Inventors Day is celebrated on 29 September by several countries, as it is the birthday of Argentinian inventor László József Bíró, the inventor of the ball-point pen.
From the discovery of the wheel to the launch of the World Wide Web, several key advancements have changed the way the human species lives. To celebrate the day, we look at some of the most important and revolutionary inventions of all time:
Before the introduction of the compass, destination, position and direction at sea were primarily determined by the sighting of landmarks, along with the observation of the position of stars and celestial bodies.
The compass was invented by the Chinese between the 9th and 11th century. It was originally made from lodestone, a naturally magnetised piece of the mineral magnetite. The earliest Chinese literature reference to magnetism lies in the writings of Wang Xu in the 4th century BC .
Internal combustion engine
The earliest evidence of a crank and connecting rod mechanism dates to the 3rd century AD and the Hierapolis sawmill in Asia Minor, a part of the Roman Empire that has become modern-day Turkey.
The modern form of the internal combustion engine came around in the latter half of the 19th century, which brought with it the Industrial Age. In these engines, the combustion of a fuel releases a high-temperature gas, that expands and exerts force on a piston, thereby moving it.
The invention of the internal combustion engine brought with it a variety of machines, including modern cars and aircraft.
Charles Babbage, an English mechanical engineer and polymath, originated the concept of a programmable computer. Considered the "father of the computer", he conceptualised and invented the first mechanical computer in the early 19th century.
The principle of the modern computer was first described by computer scientist Alan Turing, who set out the idea in his seminal 1936 paper, On Computable Numbers.
Penicillin is a group of antibiotics derived from Penicillium fungi. The discovery of penicillin is attributed to Scottish scientist and Nobel laureate Alexander Fleming in 1928. He showed that, if Penicillium rubens were grown in the appropriate substrate, it would exude a substance with antibiotic properties.
Chemists purified it and developed the drug Penicillin, which fights a huge number of bacterial infections in humans without harming the humans themselves. It was being mass produced and advertised by 1944.
The wheel was invented in 3500 BC and facilitated agriculture and commerce by enabling the transportation of goods to and from markets. Wheels have transformed our lives, and are used in everything from clocks to vehicles.
World Wide Web
Sir Tim Berners-Lee, a British computer scientist and former Cern employee, is considered the inventor of the Web. On 12 March, 1989, he wrote a proposal for what would eventually become the World Wide Web.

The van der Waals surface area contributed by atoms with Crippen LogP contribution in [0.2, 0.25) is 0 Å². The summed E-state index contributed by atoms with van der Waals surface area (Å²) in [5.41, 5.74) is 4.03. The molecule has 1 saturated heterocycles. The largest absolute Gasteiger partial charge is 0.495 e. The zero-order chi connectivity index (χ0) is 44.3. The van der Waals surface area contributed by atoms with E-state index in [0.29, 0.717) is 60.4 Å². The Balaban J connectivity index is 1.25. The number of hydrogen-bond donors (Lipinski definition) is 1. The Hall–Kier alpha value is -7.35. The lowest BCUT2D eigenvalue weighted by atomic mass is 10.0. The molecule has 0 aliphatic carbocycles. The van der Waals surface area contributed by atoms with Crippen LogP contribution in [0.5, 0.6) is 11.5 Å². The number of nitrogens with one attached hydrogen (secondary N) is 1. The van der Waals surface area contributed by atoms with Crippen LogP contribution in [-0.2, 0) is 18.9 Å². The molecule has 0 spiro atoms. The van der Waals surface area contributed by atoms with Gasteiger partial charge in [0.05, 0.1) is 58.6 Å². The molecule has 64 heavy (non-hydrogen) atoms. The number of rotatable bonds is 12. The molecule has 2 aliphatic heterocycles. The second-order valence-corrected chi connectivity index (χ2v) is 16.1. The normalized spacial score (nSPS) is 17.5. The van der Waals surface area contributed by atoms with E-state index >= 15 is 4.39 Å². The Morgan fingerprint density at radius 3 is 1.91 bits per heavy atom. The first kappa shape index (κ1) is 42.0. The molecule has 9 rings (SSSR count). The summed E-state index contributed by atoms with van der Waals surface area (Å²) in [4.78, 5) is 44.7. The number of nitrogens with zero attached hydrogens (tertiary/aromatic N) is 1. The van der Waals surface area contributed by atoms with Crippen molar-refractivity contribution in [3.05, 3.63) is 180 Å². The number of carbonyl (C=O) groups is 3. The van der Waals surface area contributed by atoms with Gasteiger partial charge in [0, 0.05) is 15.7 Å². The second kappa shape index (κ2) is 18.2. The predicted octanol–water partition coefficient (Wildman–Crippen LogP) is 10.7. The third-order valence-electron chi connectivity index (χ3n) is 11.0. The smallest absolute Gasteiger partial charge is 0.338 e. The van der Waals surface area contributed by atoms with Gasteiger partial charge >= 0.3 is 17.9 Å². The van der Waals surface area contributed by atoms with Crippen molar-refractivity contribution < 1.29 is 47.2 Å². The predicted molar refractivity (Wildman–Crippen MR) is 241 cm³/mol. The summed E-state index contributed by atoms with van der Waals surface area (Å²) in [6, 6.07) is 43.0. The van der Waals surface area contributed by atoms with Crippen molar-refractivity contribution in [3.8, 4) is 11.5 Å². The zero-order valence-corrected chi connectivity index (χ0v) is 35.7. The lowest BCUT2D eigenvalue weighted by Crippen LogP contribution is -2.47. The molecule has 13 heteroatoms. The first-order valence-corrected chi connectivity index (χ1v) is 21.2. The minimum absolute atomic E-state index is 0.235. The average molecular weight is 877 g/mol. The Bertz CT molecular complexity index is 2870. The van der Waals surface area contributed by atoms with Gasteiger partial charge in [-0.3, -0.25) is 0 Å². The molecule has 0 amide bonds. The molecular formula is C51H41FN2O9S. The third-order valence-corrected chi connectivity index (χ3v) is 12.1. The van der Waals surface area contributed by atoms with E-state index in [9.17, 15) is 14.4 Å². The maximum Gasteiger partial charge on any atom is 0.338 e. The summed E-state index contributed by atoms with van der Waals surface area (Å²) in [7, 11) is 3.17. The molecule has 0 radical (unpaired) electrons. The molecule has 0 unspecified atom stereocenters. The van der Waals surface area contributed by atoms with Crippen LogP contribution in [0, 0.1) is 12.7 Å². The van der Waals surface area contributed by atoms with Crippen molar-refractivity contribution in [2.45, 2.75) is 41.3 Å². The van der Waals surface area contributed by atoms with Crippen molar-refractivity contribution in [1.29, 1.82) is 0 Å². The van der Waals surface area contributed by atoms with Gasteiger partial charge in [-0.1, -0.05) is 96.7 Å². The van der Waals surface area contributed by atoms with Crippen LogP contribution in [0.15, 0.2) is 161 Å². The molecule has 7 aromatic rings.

However, in a May 1970 issue of Popular Science magazine, Arthur C Clarke predicted that satellites would one day "bring the accumulated knowledge of the world to your fingertips" – using a console that would combine the functions of the telephone, photocopier, television and a small computer. He predicted it would eventually allow the transfer of data and video conferencing around the world.
According to historians, two dozen people were instrumental in inventing incandescent lamps throughout the 1800s.
Thomas Edison is credited as the primary inventor because he created a completely functional lighting system, including a generator and wiring as well as a carbon-filament bulb.
The Egyptian Ebers Papyrus from 1550 BCE and the Kahun Papyrus from 1850 BCE have within them some of the earliest documented descriptions of birth control. Acacia leaves, honey and lint were placed in the vagina to block sperm.
The birth control movement developed during the 19th and early 20th centuries. Gregory Pincus and John Rock, with help from the Planned Parenthood Federation of America, developed the first birth control pills in the 1950s, such as mestranol/norethynodrel, which became publicly available in the 1960s.
Alexander Graham Bell was the first to be awarded a patent for the electric telephone in 1876. The first successful bi-directional transmission of clear speech by Bell and his assistant Thomas Watson was made in March 1876.
The invention quickly took off, and revolutionised global business and communication.
Paper was invented in ancient China during the Han Dynasty (206 BC-220 AD) and spread slowly to the West via the Silk Road.
Earlier materials used instead of paper, such as papyrus, parchment and palm leaves, were expensive and in short supply, but paper, made from wood and rags, could be processed everywhere and eventually provided a cheaper alternative using large-scale production.